Beginning fall 2014, students can declare an Ecosystem Science and Policy (ECS) major without having to complete a second major.
The double major requirement for ECS students was eliminated to allow students greater flexibility in designing their education, according to Gina Maranto, director of the ECS undergraduate program. The Faculty Senate voted on the decision in late February and was approved by the president’s office in March.
“We’re just part of a larger trend,” she said.
The School of Communication, along with most programs in the School of Education, took away the double major requirement as well.
The Abess Center for ECS has awarded Bachelor of Arts and Bachelor of Science degrees since 2004. The interdisciplinary ECS program combines a more traditional environmental science curriculum with policy courses. There are about 80 students with declared ECS majors.
Since the change was made, the Abess Center advisory board made sure that the Bachelor of Arts and Bachelor of Science degrees could stand on their own.
According to Richard Williamson, chair of the provost’s advisory committee, said there was some “controversy” with the B.S. degree and eliminating the double major requirement. Until now, ECS students had to complete a second degree in a science to complement the ECS Bachelor of Science degree.
“The sentiment was that we should be beefing up the B.S. part of the program,” he said.
Students are still required to complete at least a minor in a science and can pursue specialized tracks like environmental chemistry.
Unlike the Bachelor of Science degree, the changes to the Bachelor of Arts degree were not as difficult to address. The major addition to the Bachelor of Arts degree is enhancing the social science courses because it emphasizes more policy-based courses than hard science classes.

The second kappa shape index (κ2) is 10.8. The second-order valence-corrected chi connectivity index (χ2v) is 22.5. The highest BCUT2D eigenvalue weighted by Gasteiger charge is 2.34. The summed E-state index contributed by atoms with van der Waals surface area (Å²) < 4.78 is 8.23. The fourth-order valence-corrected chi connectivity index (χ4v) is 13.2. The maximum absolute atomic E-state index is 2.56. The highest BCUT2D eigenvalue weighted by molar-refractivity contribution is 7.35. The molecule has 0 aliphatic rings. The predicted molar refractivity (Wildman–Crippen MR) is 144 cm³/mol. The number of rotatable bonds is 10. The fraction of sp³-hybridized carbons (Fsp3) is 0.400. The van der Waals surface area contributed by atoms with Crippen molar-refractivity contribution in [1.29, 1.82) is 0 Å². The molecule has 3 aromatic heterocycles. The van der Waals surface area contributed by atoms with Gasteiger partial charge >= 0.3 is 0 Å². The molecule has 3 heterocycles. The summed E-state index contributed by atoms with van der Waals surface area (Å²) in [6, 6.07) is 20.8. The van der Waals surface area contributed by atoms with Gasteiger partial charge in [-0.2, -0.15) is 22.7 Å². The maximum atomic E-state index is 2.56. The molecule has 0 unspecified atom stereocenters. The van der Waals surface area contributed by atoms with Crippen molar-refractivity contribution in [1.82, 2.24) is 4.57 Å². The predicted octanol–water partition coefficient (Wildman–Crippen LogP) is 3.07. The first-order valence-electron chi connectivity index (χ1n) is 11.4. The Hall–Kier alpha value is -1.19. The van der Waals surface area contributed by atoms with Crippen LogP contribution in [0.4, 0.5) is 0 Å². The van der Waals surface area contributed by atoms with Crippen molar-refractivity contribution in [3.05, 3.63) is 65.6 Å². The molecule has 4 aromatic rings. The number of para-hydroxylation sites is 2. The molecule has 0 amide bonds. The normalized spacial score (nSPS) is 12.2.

According to Maranto, students in their first or second year at UM may be able to take advantage of this change, but juniors may struggle to switch their requirements. She said that all university students can switch to another course bulletin that contains the academic requirements they would like to complete.
The tricky part of switching bulletins is that freshmen are under the new cognate system, which used to be known as general requirements.
“They have to figure out what cognates they’re going to take,” she said. “The logistics can be pretty complicated.”
ECS students like junior Derek Sheldon does not plan on taking advantage of the program change. He has completed most of his second major in geology and believes the second major should still continue to be an integral part of an ECS student’s course load.
“Personally when I apply for jobs, my geology degree is considerably more marketable,” he said. “I think it would be tough to find an internship or job with just an ECS degree because people don’t really know what that means.”